The definition of “done” in Agile development methodologies is one that carries much importance with it. The development team needs to decide when to call a feature or a product “done”, or “shippable”. A product or feature ought to have been completely and thoroughly tested, and it should be accepted by the product owner. One might also argue that there should be some documentation, at least at a minimal level, to describe what certain elements of the software are for. The user story that a feature is designed to solve should be addressed in its entirety. There will nearly always be additional ideas in the minds of the programmers, ideas of features that can be improved upon or added. The important part of the definition of “done” is that it should be more dependent on addressing the user stories, as some things to a development team are never quite “done”. If a product is thoroughly coded and tested, proven to address each user story in its entirety, and accepted by the product owner, it is likely that the product fits most definitions of “done” and “shippable”. Since there are differing opinions on what truly defines “done”, there should be criteria established in advance. The criteria could possibly be defined on a per project basis, but it could suffice for a team and product owner to decide on these criteria for all of their common projects (Bavani, 2012).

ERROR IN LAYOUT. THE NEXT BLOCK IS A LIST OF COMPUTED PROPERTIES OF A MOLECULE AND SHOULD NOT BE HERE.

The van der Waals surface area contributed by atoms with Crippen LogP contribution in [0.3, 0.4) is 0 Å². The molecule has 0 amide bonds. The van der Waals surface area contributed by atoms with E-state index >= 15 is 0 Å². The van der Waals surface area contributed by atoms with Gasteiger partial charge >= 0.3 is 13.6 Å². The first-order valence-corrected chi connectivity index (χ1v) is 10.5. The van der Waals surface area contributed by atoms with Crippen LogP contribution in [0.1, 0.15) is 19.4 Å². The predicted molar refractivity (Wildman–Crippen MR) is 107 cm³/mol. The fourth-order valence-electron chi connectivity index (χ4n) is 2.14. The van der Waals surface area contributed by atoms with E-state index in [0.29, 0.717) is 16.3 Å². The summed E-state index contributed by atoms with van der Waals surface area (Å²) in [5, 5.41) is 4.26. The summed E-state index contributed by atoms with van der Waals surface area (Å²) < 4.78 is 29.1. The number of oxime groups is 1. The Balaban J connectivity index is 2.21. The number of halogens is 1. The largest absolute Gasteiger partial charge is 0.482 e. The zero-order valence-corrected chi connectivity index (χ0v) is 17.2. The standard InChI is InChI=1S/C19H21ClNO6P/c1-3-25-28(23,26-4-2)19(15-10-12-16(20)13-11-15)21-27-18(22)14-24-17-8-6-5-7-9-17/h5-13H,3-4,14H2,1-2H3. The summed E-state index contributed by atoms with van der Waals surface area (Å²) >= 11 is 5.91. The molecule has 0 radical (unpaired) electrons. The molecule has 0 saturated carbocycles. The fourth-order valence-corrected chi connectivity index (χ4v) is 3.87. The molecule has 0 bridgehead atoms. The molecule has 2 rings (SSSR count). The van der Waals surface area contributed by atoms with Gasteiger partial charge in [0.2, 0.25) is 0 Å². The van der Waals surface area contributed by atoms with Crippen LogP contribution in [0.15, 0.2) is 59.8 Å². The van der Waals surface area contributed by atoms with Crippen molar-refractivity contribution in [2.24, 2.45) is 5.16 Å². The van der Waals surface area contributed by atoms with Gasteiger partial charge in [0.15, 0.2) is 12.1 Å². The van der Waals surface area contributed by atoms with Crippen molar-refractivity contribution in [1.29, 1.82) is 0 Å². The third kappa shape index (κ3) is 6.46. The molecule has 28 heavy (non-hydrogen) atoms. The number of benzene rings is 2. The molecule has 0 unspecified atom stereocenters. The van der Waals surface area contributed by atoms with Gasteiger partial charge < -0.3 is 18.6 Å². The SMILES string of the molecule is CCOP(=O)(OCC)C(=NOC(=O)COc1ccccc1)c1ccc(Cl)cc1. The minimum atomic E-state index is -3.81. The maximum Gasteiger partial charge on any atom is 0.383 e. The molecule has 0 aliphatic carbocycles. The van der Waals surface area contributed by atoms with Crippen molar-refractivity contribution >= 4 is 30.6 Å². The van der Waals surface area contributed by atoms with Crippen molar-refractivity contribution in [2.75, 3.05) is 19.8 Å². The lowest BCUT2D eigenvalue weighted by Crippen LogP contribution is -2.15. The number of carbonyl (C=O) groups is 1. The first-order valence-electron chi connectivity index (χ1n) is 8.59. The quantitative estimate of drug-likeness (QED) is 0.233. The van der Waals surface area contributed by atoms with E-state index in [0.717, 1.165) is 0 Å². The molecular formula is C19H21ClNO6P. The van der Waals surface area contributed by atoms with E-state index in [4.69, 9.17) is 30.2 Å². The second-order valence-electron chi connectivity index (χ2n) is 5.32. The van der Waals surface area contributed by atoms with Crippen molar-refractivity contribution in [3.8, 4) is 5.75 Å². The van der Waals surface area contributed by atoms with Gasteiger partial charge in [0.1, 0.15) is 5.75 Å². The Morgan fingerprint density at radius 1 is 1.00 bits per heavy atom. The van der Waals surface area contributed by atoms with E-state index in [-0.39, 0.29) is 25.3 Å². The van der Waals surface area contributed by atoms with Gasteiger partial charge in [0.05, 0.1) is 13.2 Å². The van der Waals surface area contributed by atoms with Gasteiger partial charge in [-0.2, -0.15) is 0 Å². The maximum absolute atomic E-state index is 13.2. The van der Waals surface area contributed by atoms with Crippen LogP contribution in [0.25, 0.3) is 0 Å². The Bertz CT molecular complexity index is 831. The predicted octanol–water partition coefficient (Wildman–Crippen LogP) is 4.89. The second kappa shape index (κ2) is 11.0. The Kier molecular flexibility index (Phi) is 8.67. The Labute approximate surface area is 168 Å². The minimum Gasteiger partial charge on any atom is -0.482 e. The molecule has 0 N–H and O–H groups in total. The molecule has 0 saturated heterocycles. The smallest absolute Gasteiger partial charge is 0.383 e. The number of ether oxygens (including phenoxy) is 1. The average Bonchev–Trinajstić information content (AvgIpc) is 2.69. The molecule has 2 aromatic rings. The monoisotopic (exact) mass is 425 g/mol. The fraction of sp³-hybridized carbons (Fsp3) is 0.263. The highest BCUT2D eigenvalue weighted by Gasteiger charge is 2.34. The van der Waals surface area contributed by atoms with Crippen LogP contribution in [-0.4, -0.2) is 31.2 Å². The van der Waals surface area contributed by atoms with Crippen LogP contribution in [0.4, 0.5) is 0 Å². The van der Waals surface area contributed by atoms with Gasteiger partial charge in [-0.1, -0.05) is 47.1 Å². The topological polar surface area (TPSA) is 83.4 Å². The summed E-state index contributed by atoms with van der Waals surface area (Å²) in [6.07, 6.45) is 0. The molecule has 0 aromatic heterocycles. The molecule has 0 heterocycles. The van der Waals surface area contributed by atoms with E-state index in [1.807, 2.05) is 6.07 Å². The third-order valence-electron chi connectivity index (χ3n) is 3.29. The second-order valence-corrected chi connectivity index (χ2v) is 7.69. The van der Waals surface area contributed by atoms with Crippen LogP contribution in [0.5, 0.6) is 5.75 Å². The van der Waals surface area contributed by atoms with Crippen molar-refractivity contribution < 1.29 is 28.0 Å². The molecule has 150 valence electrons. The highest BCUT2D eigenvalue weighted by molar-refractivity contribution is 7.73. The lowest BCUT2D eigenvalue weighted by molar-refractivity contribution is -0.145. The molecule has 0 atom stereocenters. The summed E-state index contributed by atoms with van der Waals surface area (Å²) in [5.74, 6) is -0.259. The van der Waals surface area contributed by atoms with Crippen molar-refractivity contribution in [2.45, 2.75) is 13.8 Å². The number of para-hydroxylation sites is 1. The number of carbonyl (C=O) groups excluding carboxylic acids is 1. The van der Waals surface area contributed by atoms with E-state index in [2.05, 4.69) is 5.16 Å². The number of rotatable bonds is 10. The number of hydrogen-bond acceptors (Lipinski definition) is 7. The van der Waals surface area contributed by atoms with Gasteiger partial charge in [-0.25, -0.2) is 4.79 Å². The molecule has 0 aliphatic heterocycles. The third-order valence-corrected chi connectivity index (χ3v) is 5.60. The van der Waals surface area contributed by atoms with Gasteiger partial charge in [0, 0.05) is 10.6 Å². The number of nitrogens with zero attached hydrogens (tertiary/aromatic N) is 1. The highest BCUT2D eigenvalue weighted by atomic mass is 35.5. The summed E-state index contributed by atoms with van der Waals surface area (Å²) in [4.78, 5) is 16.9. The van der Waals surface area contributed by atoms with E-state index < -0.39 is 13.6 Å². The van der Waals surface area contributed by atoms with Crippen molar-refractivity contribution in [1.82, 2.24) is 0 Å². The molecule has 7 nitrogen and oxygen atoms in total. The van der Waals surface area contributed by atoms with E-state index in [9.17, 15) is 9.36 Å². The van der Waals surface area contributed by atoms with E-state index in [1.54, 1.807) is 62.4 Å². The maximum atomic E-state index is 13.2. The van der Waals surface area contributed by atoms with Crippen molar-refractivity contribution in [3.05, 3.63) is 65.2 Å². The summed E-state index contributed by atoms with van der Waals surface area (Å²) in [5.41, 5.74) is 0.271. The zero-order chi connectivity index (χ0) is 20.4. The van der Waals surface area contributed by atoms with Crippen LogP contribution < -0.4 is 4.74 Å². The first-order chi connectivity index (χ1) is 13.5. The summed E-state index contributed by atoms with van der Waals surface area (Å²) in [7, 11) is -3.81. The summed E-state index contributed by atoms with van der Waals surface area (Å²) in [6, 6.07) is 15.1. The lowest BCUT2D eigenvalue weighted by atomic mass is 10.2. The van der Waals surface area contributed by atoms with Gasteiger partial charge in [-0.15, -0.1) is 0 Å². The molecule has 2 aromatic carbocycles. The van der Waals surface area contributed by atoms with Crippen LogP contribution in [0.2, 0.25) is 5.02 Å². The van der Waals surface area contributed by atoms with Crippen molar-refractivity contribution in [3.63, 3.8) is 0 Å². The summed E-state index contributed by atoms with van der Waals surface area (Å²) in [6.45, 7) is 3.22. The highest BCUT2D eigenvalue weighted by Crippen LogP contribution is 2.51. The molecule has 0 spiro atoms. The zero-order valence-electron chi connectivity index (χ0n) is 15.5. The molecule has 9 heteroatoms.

The task list for a product, which is essentially the backlog in Agile, should consist mostly of completed tasks when that product is said to be “done”. The tasks on the list are assigned different priorities and time estimations, that designate how important a task is to the product and how long it will take to complete a task. The tasks with mid to high level priorities and feasible time estimations should be complete, before the product is deemed “shippable”. Most of the lower priority items should be completed as well, though it stands to reason that there could be very low priority items that are not necessary to the current iteration of the product or feature, and that the product or feature could be considered “shippable” without having these items completed. There are also going to be items with time estimations that will simply take too long for the product owners requirements, and this is to be expected with most projects. A product or feature is “done” when the code is thoroughly tested, the user stories and priority backlog items are addressed, and the product or feature is accepted by the product owner (Chakravorty et al., 2014).
Bavani, R. (2012). Distributed Agile, Agile Testing, and Technical Debt. IEEE Software, 29(6), 28-33. doi:10.1109/MS.2012.155 http://ieeexplore.ieee.org.libaccess.sjlibrary.org/stamp/stamp.jsp?tp=&arnumber=6336723
Chakravorty, T. A., Chakraborty, S. B., Jigeesh, N. C. (2014).Analysis of Agile testing attributes for faster time to Market: Context of Manufacturing sector related IT projects. Prodecia Economics and Finance, (11) 536-552. http://acsjup.sjlibrary.org:9797/MuseSessionID=49eaca85778e02ed2c7e2ec5267d4/MuseHost=ac.els-cdn.com/MusePath/S2212567114002196/1-s2.0-S2212567114002196-main.pdf?_tid=83e172ce-528f-11e4-801e-00000aab0f27&acdnat=1413173887_3abf9077c5644b61f4232628b754cd80
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